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Questions about the learning curve

  1. Apr 3, 2010 #1
    In case you don't know what I'm talking about or haven't seen it, here's the link:

    07learningcurve.jpg

    Does the learning curve imply that different people have different limits in learning a skill. For example let's say there's two people: person A and person B. If person A has a learning curve that is steeper, and lasts the same time or longer than person B, then he will become much more proficient then him, no matter how much person B tries. It will take person B years to become as proficient person A did in a couple of days, since person's B learning curve plateue out at a much lower performance than B.

    Could this also explain the difference in intelligence of people. People who have mastered basic concepts at a better proficiency, can learn many different complex concepts at a faster rate (for example an understanding of Calculus can make one proficient in physics and engineering).
     
  2. jcsd
  3. Apr 14, 2010 #2
    Does the learning curve imply that different people have different limits in learning a skill? For example let's say there's two people: person A and person B. If person A has a learning curve that is steeper, and lasts the same time or longer than person B, then he will become much more proficient then him, no matter how much person B tries. It will take person B years to become as proficient person A did in a couple of days, since person's B learning curve plateue out at a much lower performance than B.

    Could this also explain the difference in intelligence of people. People who have mastered basic concepts at a better proficiency, can learn many different complex concepts at a faster rate (for example an understanding of Calculus can make one proficient in physics and engineering).[/QUOTE]

    I think you have to be careful overextending what is represented by this graph in terms of theoretical implications. The graph doesn't say how "performance" is measured or why learners would continue to make trials or attempts after reaching a plateau.

    I think that learning is skill-specific and the reasons it is relatively easy or difficult for a certain learner to learn a certain skill has to do with a number of factors about how the learner perceives the skill, their attitude toward, their evaluation of what the use of it is, etc.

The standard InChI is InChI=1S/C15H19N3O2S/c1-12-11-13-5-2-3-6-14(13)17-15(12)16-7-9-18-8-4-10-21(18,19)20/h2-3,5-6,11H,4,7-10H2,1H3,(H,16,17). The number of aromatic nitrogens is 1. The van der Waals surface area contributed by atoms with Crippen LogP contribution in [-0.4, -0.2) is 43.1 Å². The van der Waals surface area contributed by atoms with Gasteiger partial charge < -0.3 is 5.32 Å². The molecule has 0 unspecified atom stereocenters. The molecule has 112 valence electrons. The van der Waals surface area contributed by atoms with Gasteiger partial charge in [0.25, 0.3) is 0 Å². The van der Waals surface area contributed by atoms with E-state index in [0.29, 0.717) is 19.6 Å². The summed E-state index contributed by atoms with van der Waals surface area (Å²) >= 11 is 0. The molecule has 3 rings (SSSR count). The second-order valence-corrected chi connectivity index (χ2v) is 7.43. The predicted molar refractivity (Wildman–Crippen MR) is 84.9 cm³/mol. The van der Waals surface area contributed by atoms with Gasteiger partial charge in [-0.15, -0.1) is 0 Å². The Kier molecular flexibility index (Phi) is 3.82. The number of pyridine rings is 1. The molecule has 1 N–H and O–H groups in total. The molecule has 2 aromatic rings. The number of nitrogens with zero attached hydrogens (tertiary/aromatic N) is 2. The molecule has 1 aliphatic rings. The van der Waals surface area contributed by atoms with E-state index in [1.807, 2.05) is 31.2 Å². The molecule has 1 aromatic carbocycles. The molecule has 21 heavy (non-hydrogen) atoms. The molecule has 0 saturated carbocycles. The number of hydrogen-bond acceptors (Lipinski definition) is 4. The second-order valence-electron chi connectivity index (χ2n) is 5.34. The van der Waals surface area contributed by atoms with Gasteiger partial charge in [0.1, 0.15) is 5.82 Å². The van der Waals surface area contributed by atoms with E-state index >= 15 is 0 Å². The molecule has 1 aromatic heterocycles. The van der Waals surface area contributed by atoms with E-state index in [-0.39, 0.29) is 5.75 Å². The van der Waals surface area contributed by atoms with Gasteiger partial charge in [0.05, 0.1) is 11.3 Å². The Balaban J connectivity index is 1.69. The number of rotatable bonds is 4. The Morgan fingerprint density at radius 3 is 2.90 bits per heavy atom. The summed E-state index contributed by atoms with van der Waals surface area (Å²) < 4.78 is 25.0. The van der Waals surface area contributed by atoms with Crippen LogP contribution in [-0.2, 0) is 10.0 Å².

Some people can be easily motivated to learn skills or information that they perceive as arbitrary or functionless, if there are other social or material rewards involved. A rat can learn to navigate a maze, for example, after a certain number of tried provided there is a piece of cheese to be had as a reward for doing so. The same rat would probably not bother with the maze is there was no reward, but would probably learn other skills that are of immediate relevance, such as nest-building, without a different attitude.

    Because this graph doesn't differentiate between different types of knowledge, skills, and reasons for learning, I don't think it is very useful for generalization - and since it probably is only derived from studying certain kids of knowledge-learning, it is vague for not specifying what those were/are.
     
  4. Apr 14, 2010 #3
    Please tell me what section from Psychology: An Introduction by Russell A. Dewey, PhD did you find the link in Chapter 7: Cognition. Was it in Part One: Visual Information Processing, Part Two: Language, Part Three: Motor Activity, or Part Four: Thinking and Problem Solving.
    http://www.intropsych.com/ch07_cognition/tofc_for_ch07_cognition.html or
    www. intropsych.com/ch07_cognition/tofc_for_ch07_cognition.html (link)


    Would you be so kind to also give me the previous page (via a link) prior to the image you presented?
     
    Last edited: Apr 14, 2010
  5. Apr 17, 2010 #4
    Last edited: Apr 17, 2010
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